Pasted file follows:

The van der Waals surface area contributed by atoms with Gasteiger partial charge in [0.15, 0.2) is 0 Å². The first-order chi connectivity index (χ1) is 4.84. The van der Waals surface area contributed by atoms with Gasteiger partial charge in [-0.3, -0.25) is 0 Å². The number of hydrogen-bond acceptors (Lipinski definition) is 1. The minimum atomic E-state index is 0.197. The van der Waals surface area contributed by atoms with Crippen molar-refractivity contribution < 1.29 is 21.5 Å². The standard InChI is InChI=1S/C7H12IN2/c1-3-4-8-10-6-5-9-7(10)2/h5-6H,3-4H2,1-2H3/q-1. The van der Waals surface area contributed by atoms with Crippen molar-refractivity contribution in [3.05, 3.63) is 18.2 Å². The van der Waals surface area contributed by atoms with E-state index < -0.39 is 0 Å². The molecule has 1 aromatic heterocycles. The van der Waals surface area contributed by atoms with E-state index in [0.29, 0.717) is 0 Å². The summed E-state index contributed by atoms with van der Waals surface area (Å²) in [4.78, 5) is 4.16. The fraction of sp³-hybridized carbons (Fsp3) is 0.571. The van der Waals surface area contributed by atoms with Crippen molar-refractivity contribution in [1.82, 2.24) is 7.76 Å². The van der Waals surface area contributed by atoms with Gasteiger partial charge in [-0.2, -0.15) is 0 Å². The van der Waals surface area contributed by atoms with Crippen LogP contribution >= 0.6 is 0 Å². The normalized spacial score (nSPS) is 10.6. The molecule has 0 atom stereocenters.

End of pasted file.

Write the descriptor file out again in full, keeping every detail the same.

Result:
The van der Waals surface area contributed by atoms with Gasteiger partial charge in [0.15, 0.2) is 0 Å². The first-order chi connectivity index (χ1) is 4.84. The van der Waals surface area contributed by atoms with Gasteiger partial charge in [-0.3, -0.25) is 0 Å². The number of hydrogen-bond acceptors (Lipinski definition) is 1. The minimum atomic E-state index is 0.197. The van der Waals surface area contributed by atoms with Crippen molar-refractivity contribution < 1.29 is 21.5 Å². The standard InChI is InChI=1S/C7H12IN2/c1-3-4-8-10-6-5-9-7(10)2/h5-6H,3-4H2,1-2H3/q-1. The van der Waals surface area contributed by atoms with Crippen molar-refractivity contribution in [3.05, 3.63) is 18.2 Å². The van der Waals surface area contributed by atoms with E-state index < -0.39 is 0 Å². The molecule has 1 aromatic heterocycles. The van der Waals surface area contributed by atoms with E-state index in [0.29, 0.717) is 0 Å². The summed E-state index contributed by atoms with van der Waals surface area (Å²) in [4.78, 5) is 4.16. The fraction of sp³-hybridized carbons (Fsp3) is 0.571. The van der Waals surface area contributed by atoms with Crippen molar-refractivity contribution in [1.82, 2.24) is 7.76 Å². The van der Waals surface area contributed by atoms with Gasteiger partial charge in [-0.2, -0.15) is 0 Å². The van der Waals surface area contributed by atoms with Crippen LogP contribution >= 0.6 is 0 Å². The normalized spacial score (nSPS) is 10.6. The molecule has 0 atom stereocenters.